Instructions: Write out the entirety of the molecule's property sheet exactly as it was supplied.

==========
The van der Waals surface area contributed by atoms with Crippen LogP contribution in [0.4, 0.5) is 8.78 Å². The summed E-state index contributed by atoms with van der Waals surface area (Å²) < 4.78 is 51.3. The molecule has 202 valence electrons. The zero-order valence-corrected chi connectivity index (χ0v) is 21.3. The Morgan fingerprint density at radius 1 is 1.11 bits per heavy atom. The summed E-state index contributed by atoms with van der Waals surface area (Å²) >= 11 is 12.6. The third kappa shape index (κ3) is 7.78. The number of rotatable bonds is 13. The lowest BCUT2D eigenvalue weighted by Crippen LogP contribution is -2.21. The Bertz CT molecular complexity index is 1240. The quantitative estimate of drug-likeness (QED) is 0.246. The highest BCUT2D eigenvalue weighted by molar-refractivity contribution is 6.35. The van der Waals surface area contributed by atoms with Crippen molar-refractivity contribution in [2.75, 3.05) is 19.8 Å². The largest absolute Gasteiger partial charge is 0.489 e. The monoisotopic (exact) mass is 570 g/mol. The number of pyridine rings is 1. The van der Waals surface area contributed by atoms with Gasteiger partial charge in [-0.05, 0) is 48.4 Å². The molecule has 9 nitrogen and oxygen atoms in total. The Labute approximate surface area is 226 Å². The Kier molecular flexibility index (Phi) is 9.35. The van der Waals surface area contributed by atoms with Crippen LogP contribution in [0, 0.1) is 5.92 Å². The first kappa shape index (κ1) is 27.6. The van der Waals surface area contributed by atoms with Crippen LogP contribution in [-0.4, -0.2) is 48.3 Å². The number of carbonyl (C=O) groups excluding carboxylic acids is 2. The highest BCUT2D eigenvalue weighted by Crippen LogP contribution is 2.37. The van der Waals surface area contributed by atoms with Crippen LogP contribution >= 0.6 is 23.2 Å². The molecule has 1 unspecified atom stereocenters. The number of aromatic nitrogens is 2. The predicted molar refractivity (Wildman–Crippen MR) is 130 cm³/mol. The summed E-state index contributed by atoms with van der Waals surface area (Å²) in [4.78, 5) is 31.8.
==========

The van der Waals surface area contributed by atoms with Crippen LogP contribution in [0.4, 0.5) is 8.78 Å². The summed E-state index contributed by atoms with van der Waals surface area (Å²) < 4.78 is 51.3. The molecule has 202 valence electrons. The zero-order valence-corrected chi connectivity index (χ0v) is 21.3. The Morgan fingerprint density at radius 1 is 1.11 bits per heavy atom. The summed E-state index contributed by atoms with van der Waals surface area (Å²) >= 11 is 12.6. The third kappa shape index (κ3) is 7.78. The number of rotatable bonds is 13. The lowest BCUT2D eigenvalue weighted by Crippen LogP contribution is -2.21. The Bertz CT molecular complexity index is 1240. The quantitative estimate of drug-likeness (QED) is 0.246. The highest BCUT2D eigenvalue weighted by molar-refractivity contribution is 6.35. The van der Waals surface area contributed by atoms with Crippen molar-refractivity contribution in [2.75, 3.05) is 19.8 Å². The largest absolute Gasteiger partial charge is 0.489 e. The monoisotopic (exact) mass is 570 g/mol. The number of pyridine rings is 1. The van der Waals surface area contributed by atoms with Gasteiger partial charge in [-0.05, 0) is 48.4 Å². The molecule has 9 nitrogen and oxygen atoms in total. The Labute approximate surface area is 226 Å². The Kier molecular flexibility index (Phi) is 9.35. The van der Waals surface area contributed by atoms with Crippen LogP contribution in [0, 0.1) is 5.92 Å². The first kappa shape index (κ1) is 27.6. The van der Waals surface area contributed by atoms with Crippen LogP contribution in [-0.4, -0.2) is 48.3 Å². The number of carbonyl (C=O) groups excluding carboxylic acids is 2. The highest BCUT2D eigenvalue weighted by Crippen LogP contribution is 2.37. The van der Waals surface area contributed by atoms with Crippen LogP contribution >= 0.6 is 23.2 Å². The molecule has 1 unspecified atom stereocenters. The number of aromatic nitrogens is 2. The predicted molar refractivity (Wildman–Crippen MR) is 130 cm³/mol. The summed E-state index contributed by atoms with van der Waals surface area (Å²) in [4.78, 5) is 31.8.